Originally posted by Mr_Singleton
    Unfortunately there are a good few folk who couldn't afford a £4.00 loaf I am old enough to remember when a large loaf went up from elevenpence halfpenny to a shilling and the furore that created I am quite lucky in that I gave up eating bread of any sort about two years ago,don't miss it at all
    Quot Libra,Quam Breve Tempus.
    • caronc
    • By caronc 27th Feb 17, 5:35 PM
    • 2,222 Posts
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    caronc
    • #7
    • 27th Feb 17, 5:35 PM
    • #7
    • 27th Feb 17, 5:35 PM
    I'm not intending giving up anything for Lent but am working on reducing my household stocks to a more appropriate level for a single person household. If I really didn't mind what I ate I would still probably at the moment have enough to last 3 or 4 months but it would end up being fairly monotonous and unhealthy so it's a long term project for me. I don't waste stuff though I just need to keep tweaking my buying habits. That said if I see a really good offer on a bigger pack of something I know I will use and it can be frozen I'm not going to ignore it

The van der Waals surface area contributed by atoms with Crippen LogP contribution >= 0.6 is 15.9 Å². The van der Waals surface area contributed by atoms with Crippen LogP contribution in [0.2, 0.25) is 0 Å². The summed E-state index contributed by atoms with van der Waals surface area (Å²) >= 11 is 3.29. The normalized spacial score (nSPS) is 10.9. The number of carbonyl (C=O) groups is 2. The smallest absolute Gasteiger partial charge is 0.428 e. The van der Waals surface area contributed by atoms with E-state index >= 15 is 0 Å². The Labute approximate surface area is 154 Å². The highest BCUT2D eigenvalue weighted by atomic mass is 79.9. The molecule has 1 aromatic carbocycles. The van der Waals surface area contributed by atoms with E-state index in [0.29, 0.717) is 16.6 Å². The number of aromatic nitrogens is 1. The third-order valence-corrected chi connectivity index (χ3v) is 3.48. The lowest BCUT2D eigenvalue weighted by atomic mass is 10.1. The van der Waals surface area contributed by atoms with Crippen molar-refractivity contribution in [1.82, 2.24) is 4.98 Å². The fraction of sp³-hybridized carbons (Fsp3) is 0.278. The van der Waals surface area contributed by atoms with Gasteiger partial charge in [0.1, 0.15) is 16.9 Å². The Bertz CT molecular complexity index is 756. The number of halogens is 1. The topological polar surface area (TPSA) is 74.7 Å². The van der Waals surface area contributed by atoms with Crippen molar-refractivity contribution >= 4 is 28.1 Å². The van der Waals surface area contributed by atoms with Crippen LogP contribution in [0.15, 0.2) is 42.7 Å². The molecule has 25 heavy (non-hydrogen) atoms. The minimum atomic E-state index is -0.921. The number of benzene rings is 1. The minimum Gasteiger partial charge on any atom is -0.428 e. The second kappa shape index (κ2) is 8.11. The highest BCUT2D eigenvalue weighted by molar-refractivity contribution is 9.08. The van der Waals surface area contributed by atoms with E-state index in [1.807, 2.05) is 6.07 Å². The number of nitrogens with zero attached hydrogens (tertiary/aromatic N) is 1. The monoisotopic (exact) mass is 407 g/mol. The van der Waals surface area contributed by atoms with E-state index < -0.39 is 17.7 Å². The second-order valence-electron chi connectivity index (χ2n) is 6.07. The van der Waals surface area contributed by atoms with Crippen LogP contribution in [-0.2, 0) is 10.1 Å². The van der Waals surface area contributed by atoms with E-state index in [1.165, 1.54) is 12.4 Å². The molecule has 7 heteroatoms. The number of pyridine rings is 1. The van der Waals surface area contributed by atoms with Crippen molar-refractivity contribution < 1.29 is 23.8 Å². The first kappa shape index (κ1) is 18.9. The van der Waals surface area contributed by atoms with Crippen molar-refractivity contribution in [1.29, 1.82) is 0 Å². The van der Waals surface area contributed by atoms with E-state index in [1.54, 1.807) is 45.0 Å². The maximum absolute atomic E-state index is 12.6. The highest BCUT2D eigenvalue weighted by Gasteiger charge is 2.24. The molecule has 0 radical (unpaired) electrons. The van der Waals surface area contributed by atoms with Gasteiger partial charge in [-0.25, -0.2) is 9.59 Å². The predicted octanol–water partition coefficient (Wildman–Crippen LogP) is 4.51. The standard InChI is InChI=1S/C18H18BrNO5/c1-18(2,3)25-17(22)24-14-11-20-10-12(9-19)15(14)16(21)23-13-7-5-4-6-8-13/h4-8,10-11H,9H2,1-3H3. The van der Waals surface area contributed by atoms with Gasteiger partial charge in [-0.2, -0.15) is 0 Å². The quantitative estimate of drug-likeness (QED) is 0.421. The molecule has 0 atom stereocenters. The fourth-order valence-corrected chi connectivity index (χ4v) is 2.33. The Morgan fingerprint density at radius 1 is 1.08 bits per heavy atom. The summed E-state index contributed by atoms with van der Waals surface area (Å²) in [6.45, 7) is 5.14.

May GC £150/£150, June GC £117/£120, July £185/£170, August £108/£120, Sep GC £109/£120
    • Pollycat
    • By Pollycat 27th Feb 17, 6:15 PM
    • 17,625 Posts
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    Pollycat
    • #8
    • 27th Feb 17, 6:15 PM
    • #8
    • 27th Feb 17, 6:15 PM
    I'm not giving anything up for Lent either.
    Although I was sent to a Methodist Sunday school, I'm not religious.

    Ultimately food is way way too cheap. How much bread would you throw away if it was a decent £4 loaf as opposed to the industrial rubbish that costs 40p?
    Originally posted by Mr_Singleton
    I've not thrown bread away for years.